I’m walking across the field, toward the woods, late in the afternoon. With me is Faulkner, a soccer ball, my voice recorder, but no camera. I want there to be no frame to limit the white beauty of woods in the snow. I want to know the scene as unbroken expanse, each dimension pouring its fullness into each other.
I turn Faulkner loose, and he knows where to go. I walk, kicking the ball in his direction, toward the opening at the edge of trees, snow blasting from my foot and up my pants in the motion. Each expected bounce is muffled as the ball stops in its own oval crater. I love these shoes; Merrell is worth every penny you pay for them.
Into. Ahead of me the ball rolls down the trail. These woods have the freshness of an open-minded discussion, and I’m here to listen. The Sunlight is doing some amazing things on the white branches. The outline of white, up the trunks and out the limbs of the largest trees, is just — clean! A sea of Smilax briar vines, red cedars, wild cherries…they all are catching light and casting shadows in a perfect display of God’s artistry.
Why does snow in the woods make a man feel so warm?
Layerings. I’m listening to a Red-bellied Woodpecker. Its voice is traveling through pine branches covered with snow underneath the blue sky. Behind me is the horn of a very distant train. Grasses bend in support of their icy weight, and sweetgum balls stand out in silhouette against the pale openness above.
I keep expecting Faulkner to jump a rabbit and go chasing it out through the weeds until briars stop him and let the rabbit go free. Now the trail opens into a patch of pine needles and moss. And the sunlight is perfectly balanced against everything that is here. I am watching light, breathing it, pumping it through my arteries, and telling Faulkner things he’s too busy to notice for himself. He is happy and alert, running around in his winter fatness. Simple woods. I can never get too much of this. And twilight approaches.
Several small oak trees here still hold their brown dried leaves, and a Golden-crowned Kinglet matches the temperature with its thin, piercing call, but only giving two notes of its usual three.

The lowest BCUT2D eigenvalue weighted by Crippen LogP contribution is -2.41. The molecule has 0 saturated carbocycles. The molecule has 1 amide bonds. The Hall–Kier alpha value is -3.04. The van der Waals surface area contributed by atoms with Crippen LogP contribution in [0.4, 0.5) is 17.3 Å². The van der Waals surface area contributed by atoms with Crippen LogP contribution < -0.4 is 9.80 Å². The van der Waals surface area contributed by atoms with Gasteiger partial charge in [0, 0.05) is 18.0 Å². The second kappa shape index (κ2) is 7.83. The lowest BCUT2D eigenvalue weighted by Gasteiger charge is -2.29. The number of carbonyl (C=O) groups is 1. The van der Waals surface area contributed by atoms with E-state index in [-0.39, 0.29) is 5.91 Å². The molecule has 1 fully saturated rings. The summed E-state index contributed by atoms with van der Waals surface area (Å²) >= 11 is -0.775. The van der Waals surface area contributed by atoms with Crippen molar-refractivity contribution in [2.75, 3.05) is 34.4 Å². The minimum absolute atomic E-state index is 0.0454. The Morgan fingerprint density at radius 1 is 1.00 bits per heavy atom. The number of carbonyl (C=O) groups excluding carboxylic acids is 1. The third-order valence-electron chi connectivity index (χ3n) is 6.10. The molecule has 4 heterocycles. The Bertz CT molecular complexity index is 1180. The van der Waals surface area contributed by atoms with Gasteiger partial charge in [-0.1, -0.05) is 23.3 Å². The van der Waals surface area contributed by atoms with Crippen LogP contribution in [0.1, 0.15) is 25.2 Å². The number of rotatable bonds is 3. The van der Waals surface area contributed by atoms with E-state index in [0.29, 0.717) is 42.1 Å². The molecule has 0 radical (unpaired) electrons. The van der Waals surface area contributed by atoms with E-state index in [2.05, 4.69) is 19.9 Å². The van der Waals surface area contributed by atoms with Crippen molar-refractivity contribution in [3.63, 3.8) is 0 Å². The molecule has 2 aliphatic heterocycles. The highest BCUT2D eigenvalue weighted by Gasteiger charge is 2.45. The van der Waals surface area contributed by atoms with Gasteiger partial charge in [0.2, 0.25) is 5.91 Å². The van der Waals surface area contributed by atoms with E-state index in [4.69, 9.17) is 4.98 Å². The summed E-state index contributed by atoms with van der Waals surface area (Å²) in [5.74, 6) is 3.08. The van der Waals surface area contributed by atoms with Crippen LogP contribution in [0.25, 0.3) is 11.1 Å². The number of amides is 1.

Another thing I did not bring with me is binoculars. So, as I call the birds to me, I cannot see, in these shadows, what each of them is, but I do recognize a Song Sparrow. Dozens of others come close, staying just out of signt and are not identifying themselves by voice. Now they fly away as Faulkner follows his nose through the weeds underneath them. There’s the soft chuck of a Hermit Thrush, most likely agitated by the calling that I did. And back toward the spring I hear a Northern Flicker yelping its strident single-syllable creed to all the woods within a quarter mile.
Faulkner walked up to me just now, offering me his head for a scrub of his scalp, enjoying this place and my presence in it with him.
On to the spring, now, where water is flowing through the lightly frozen remainder of day. Faulkner runs his usual patrol across the broken fence and up through trees around the ridge. Today he’s easier to see, with snow as the background instead of brown forest floor. Much snow has melted and the flow of water out of the primary spring groundswell is more vigorous than I am used to seeing. I reach into it with my left forefinger and nudge a gray salamander who moves slowly out of my reach. The water is warm, moreso than I expected. And down here at ground level I notice a soft vapor rising off of the pool that is formed by the flow.
Now back up to the trail, I return to the soccer ball that I have been kicking all along this walk, through snow and leaves. The presence of a Nike soccer ball in these woods seems incongruous, but so it seemed in the place I first found it. That’s a story I still need to tell.
This is enough, and more than I can appreciate: these woods, this way. I am at home in the cold. No wind was here, trying to move the magisterial grandeur of snow where it lies and limbs where they accept space in the sky. I’m glad to be walking here now, and glad that this is enough.